From UPSC perspective, the following things are important :
Prelims level : Nothing Much
Mains level : Autonomy of NSC is required to maintain sanctity of data, surveys.
The announcement that the government has decided to merge the National Sample Survey Office (NSSO) into and under the Central Statistics Office (CSO) has caused both surprise and concern. ecent attempts to question the veracity of National Sample Survey (NSS) data and the way the issue has been handled have given rise to apprehensions within academia, State governments and the media about the prospect of radical changes in the present system for deciding substantive issues of scope, design, scrutiny and validation of the surveys.
The present system
Under the present system, every year various departments of government send a list of subjects that they would like to be investigated by the NSSO.
Request for investigation are sent to NSC –
The requests are sent to the National Statistical Commission (NSC), which has respected economists, subject matter specialists and statisticians from government, including the head of the CSO and senior officials of the NSSO responsible for technical aspects of design and conduct of field work, as well as representatives of State governments.
The investigation by NSC –
- Subject matter specialists in particular fields are also brought in. The proposals are discussed at length keeping in view the budget allocations, availability of trained field staff and supervisors.
- In doing so, the conduct of periodic surveys on important issues is also considered. (It should be noted that budget allocations, and personnel of the NSSO have always been under the Department of Statistics.)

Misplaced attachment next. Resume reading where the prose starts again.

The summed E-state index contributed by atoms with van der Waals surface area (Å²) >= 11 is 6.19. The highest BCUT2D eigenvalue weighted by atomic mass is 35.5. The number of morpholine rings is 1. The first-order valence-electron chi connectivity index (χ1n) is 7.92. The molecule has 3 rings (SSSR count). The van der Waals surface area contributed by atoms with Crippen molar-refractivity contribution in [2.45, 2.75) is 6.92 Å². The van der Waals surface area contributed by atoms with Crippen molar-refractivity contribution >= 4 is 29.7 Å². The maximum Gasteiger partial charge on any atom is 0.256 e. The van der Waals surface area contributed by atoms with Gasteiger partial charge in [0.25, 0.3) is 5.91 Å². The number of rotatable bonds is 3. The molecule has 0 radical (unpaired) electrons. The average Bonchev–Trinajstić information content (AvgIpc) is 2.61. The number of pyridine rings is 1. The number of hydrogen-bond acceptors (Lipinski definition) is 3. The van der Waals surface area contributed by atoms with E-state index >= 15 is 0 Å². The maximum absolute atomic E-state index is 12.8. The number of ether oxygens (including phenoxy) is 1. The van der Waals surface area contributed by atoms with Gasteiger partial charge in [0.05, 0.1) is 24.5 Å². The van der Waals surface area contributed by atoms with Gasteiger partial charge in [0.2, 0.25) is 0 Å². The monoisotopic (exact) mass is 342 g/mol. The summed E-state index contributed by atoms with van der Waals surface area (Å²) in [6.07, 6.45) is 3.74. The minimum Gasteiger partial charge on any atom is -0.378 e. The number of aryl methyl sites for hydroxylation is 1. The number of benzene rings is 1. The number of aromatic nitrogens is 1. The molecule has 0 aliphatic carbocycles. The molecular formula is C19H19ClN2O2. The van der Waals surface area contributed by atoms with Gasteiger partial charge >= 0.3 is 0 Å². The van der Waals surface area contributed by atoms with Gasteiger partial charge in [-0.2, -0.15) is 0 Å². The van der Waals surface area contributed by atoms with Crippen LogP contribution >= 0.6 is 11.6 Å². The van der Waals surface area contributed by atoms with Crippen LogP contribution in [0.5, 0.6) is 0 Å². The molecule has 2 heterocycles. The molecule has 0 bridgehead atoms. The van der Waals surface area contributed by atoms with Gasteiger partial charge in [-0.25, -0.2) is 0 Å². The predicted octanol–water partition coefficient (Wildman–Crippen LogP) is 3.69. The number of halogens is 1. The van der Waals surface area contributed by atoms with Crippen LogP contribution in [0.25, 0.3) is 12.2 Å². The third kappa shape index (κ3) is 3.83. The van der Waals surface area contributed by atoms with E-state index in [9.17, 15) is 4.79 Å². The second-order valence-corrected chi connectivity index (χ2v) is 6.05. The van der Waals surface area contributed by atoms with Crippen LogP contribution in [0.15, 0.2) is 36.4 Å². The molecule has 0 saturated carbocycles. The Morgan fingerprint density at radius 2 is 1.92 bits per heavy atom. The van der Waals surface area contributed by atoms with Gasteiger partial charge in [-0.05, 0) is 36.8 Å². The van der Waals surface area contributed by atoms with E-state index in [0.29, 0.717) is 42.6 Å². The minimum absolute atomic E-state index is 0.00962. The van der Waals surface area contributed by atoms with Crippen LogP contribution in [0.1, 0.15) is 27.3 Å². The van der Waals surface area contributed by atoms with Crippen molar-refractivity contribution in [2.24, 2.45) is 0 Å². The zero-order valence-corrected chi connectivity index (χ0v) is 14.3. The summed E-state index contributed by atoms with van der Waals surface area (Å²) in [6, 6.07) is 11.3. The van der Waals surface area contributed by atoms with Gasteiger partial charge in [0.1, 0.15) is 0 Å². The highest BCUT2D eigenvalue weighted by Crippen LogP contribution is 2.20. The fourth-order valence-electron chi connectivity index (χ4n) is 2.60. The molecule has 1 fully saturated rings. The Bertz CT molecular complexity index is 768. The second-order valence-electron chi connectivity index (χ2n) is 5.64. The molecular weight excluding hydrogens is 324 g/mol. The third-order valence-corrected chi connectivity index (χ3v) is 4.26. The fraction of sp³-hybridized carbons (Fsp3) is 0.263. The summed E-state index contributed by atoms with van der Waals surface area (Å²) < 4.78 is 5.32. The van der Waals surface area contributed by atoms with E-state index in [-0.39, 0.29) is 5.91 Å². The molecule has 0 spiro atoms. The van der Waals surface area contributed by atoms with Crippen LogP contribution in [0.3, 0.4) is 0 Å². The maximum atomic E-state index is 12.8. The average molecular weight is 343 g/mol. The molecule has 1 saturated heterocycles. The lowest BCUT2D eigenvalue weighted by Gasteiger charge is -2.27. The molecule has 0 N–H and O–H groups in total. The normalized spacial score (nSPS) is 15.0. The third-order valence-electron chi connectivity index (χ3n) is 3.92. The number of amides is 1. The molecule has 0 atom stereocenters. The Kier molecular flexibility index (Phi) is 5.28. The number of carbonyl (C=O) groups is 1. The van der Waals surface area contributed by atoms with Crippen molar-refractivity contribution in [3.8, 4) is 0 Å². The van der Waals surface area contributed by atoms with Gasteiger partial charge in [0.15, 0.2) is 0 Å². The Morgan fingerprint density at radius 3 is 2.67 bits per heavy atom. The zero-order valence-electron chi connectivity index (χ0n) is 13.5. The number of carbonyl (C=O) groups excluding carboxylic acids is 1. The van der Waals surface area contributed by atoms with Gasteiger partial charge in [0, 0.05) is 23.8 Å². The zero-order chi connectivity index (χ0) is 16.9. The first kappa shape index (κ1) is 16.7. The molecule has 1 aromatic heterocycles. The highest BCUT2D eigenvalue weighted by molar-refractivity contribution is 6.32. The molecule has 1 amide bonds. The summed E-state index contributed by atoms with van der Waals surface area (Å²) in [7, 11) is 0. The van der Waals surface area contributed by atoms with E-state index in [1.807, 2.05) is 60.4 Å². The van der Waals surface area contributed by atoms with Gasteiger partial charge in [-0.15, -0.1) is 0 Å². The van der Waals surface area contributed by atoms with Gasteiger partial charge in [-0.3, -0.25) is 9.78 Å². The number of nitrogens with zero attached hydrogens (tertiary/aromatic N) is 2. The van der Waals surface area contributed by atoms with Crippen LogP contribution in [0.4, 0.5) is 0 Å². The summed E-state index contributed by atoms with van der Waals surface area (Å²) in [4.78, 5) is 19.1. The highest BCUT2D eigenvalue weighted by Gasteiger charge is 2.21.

- After providing for periodic repeat surveys (at quinquennial or decennial intervals) of some important aspects (notably consumer expenditure, employment, social consumption, land holdings, rural savings and investments), the subjects to be covered in a particular year and the scope of the inquiry are decided.
- The tasks of sampling design, the scope and content of information to be collected, design of schedules and protocols of field work are left to be decided by special working groups.
- The tabulated results are discussed in detail by the NSC and are published after its approval.
- The NSSO surveys command wide respect among academics, State governments and non-governmental organisations .
- The existing institutional arrangement in which the NSC, as a professional body independent of government, has not only functioned smoothly but also commands confidence and respect both within the country and abroad must be maintained.
- Any attempt or even a suggestion that its substantive work, publication and free dissemination of data are subject to the department’s approval will hugely dent the credibility of the Indian statistical system.
Scope for improvement
- It is widely recognised that there is scope for improvement in the functioning of the institution and the way data are collected.
- These problems are well known: the NSSO doesn’t have adequate budgetary allocations; there is an acute shortage of trained field staff; the scale of surveys is un-manageably large mainly because the users demand a degree of detail in content and regional disaggregation of estimates.
- But there are also serious difficulties inherent in trying to get reliable and complete information through the interview method.
- The solutions call for action by the institutions responsible for gathering data by investing in continuing research on improving sampling design, field survey methods and validation of data.
- Correcting these deficiencies is entirely in the domain of government.
Increasing the role of CSO officials in running the NSSO will not solve these problems, but they can help by providing funds for specialised research on survey design and methodology. The necessity and importance of such research calls for far greater attention and resources than they receive at present.